In the case of LD1, the presence of multiple emissive states and especially participation of the surface states is not explicitly indicated from the absorption/emission spectra in aqueous medium. However, the observation of wavelength dependent multiexponential PL decays (cf.Fig. 5) strongly suggests that like LD2, the PL of LD1 is also actually composed of emissions from multiple optical states. Possibly in LD1, due to the lower degree of carbonization, molecular species are more predominant over the carbogenic species and accordingly, the PL contributions from molecular fluorophores override the contribution from the surface states.48 Furthermore, it is also likely that due to the larger size of the LD1 particles, the surface state contributions of this carbon dot are less than that for LD2, as experimentally observed (cf.Fig. 3 and 4). Nevertheless, the change in the PL behaviour of LD1 from being excitation wavelength independent in aqueous medium to being excitation wavelength dependent in the less polar and aprotic solvents clearly reveals that the general nature of the emissive states and the photophysics is qualitatively quite similar in both LD1 and LD2. In fact, a comparison of the photophysics of LD1 and LD2 helps us to realize that the excitation wavelength independent or dependent PL of the carbon dots is essentially a manifestation of either the suppression or the unmasking of the multiple emissive states, depending on the solvent environments.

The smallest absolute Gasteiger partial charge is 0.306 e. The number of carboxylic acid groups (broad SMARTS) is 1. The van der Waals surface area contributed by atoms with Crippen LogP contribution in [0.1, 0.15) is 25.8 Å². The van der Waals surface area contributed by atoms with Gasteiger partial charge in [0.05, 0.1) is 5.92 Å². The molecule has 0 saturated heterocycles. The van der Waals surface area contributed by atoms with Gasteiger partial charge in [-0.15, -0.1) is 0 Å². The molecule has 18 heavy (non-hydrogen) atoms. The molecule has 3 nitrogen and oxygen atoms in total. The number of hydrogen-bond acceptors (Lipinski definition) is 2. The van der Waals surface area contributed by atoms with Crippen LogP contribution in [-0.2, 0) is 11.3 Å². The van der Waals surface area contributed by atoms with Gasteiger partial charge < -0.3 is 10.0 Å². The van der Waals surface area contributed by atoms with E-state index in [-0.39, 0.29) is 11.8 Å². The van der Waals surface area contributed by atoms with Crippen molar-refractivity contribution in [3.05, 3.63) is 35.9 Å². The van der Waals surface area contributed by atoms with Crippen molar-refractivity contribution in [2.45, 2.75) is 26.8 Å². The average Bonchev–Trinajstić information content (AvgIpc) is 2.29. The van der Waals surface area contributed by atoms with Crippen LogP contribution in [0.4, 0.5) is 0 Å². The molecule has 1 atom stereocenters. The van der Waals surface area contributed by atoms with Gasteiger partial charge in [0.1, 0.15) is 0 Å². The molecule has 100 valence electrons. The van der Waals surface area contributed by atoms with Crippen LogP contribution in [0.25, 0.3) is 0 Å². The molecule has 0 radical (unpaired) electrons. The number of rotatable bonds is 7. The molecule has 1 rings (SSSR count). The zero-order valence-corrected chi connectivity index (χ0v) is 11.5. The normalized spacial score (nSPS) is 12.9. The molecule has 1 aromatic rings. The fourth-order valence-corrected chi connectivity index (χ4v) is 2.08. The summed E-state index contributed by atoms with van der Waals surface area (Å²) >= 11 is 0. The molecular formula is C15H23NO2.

Like LD2, in LD1 as well, the significantly polar excited molecular states are expected to be stabilized in polar solvents. It is proposed that in the polar and protic aqueous medium (and also in MeOH), the stabilization of the molecular states, which is indicated to be more predominant in LD1, occurs to a large extent, so that they are energetically merged with the surface states. The overlapping PL from the molecular states thus effectively masks the PL arising due to the surface state transitions in LD1, and this leads to the appearance of relatively narrow and excitation wavelength independent PL spectra (cf.Fig. 4A and D) in these solvent media. In the less polar aprotic media, the molecular states of LD1 lose much of their solvent polarity induced stabilization. Consequently, they are raised in energy and get separated from the surface states. The restructuring and wider separation between the electronic energy levels of LD1 in nonpolar solvents allow selective excitation/emission, and eventually convert the nature of the PL in LD1, so that it becomes excitation wavelength dependent in the nonpolar solvent media. The existence of well-separated and discrete emissive states of LD1 in the relatively less polar medium is indeed substantiated by the observation of a significant excitation tail in EA medium, when the excitation spectrum is monitored for higher wavelength emission (Fig. S6, ESI). Additionally, the TRANES of LD1 in EA medium shows a clear isoemissive point, although this feature is not sharply defined in aqueous medium (cf.Fig. 5 and Fig. S7, ESI). Overall, the observed solvent polarity induced modulations in the excitation wavelength dependent PL features of LD1 and LD2 help us to differentiate the molecular and surface state emissions of the carbon dots, which is a widely open topic of discussion in the literature, in regard to the PL of these materials. It is inferred from the present study that the different proportions of molecular and surface states formed in carbon dots (depending on their synthesis conditions) and the largely different extents of stabilizations of these states (depending on the polarity and proticity of the solvent medium) are the reasons behind the differential extent of wavelength dependent shifts in the PL spectra observed for different carbon dot materials.